Not that “business ethics” is anything other than a transparently dishonest euphemism for what is, in reality, merely the grease which lubricates the machinery of institutionalised theft. Sometimes our masters mislay the grease-gun: the following is taken from an article entitled “The Third World’s Deadly Pharmaceutical Trade”, printed in New Statesman (31.8.79):
“In Bangladesh a British doctor overheard a salesman from a US multinational recommending to a local practitioner that he prescribe the diuretic drug frusemide to reduce swellings in a child which had been caused by kwashiorkor, a deficiency disease. When the doctor intervened to protest that the drug would be more likely to kill than cure, the good merchant replied that the child would die anyway”.
If many people take to chemical palliatives in order to alleviate worry and despair others do so in a spirit of rebellious non-conformity, or to bring some colour into their otherwise drab and mediocre lives. With the aid of a “joint”, and to the accompaniment of the latest instantly forgettable outpourings of this or that unremarkable pop-group, these workers seek the world of S. T. Coleridge’s Kubla Khan or some other equally unattainable nirvana. The trouble with ersatz “heavens”, however, is that one is obliged to re-enter the real world sooner or later, and to re-discover the unpalatable truths from which one has tried to escape. We discover that nothing has changed: the “gardens bright with sinuous rills”, in which sits and warbles the “damsel with a dulcimer”, have rudely translated themselves into some litter-bestrewn vacant lot, the only home of vagrants and drug addicts.
But, more importantly, drugs share responsibility for a form of exploitation which not only provides capitalists and would-be capitalists, along with other crooks and pushers, with enormous and increasing profits. They deprive workers even of that little independence of thought and action which may remain after the education system; press, radio and television; politicians; trade union leaders, and the like have finished with them. Workers who, in whatever free time they are permitted, are languishing in a chemically-induced torpor, are in no condition to stand up to their oppressors and fight back. If there is one human quality which gains nothing from association with drugs it is the ability to think clearly and accurately.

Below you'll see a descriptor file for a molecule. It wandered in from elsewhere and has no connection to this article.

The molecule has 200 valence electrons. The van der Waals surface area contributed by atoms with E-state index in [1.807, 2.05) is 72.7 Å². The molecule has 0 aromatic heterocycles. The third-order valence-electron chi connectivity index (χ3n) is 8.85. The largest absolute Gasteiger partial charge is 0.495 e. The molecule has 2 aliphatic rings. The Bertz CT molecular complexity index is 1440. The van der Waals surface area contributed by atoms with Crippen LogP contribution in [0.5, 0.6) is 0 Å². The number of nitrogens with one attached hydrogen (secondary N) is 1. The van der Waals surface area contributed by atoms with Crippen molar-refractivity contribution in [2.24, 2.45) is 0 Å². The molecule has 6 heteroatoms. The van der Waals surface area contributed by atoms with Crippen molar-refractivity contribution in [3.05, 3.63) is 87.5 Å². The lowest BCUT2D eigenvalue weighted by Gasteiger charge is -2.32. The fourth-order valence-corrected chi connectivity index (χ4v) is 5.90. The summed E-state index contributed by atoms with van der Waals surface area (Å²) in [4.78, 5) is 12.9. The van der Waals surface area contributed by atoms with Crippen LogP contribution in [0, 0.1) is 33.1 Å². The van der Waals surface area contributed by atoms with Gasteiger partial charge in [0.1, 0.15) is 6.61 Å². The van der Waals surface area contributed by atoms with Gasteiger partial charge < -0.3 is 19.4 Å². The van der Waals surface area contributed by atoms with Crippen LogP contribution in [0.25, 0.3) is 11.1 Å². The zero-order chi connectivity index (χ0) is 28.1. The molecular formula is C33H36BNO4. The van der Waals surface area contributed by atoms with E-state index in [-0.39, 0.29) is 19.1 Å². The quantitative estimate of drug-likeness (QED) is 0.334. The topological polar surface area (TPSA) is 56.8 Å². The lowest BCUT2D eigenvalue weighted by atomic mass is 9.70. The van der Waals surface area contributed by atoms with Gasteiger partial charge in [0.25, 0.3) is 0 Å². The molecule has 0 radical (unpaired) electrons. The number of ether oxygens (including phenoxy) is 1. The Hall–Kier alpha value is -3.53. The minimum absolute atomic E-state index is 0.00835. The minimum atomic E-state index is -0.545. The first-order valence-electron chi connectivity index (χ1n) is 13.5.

So the capitalists have it both ways: the system of which they are the sole beneficiaries, and which plunges the working class into a lifetime of work and worry produces, at enormous profit, the means by which those same workers may be seduced into impotent anaesthesia.
As for the state—capitalism’s National Executive Committee—they are in business to assist capitalists in their exploitative pursuits, not to hinder them. Drugs law is calculated to regulate profiteering from the drugs trade in the interests of “respectable” capitalism, not to “safeguard the Nation’s health”. If the cultivation and marketing of, say, hemp is ever legalised, it will come about because the colossal profits to be made out of these practices are at present finding their way into the “wrong” pockets; something all “good” capitalists abhor. (And it must be remembered that the capitalists—characteristically—are showing precious little concern at the mayhem caused by cigarette smoking and alcoholism.)
Drug “abuse”, then, is symptomatic of a universal malaise: capitalism. When socialists speak of abuse we are thinking not so much of illicit drug peddling; nor are we primarily concerned with the self-administration of drugs. Our target is the true obscenity the profit system itself, with its inbuilt drive to accumulate capital no matter what human misery and distress is engendered on the way. We as workers owe it to ourselves and our descendants to resist the blandishments of our capitalist masters. We must learn to fling their rotten wares back into their faces and, with clear heads and firm convictions, begin the task of working ourselves out of our present fix.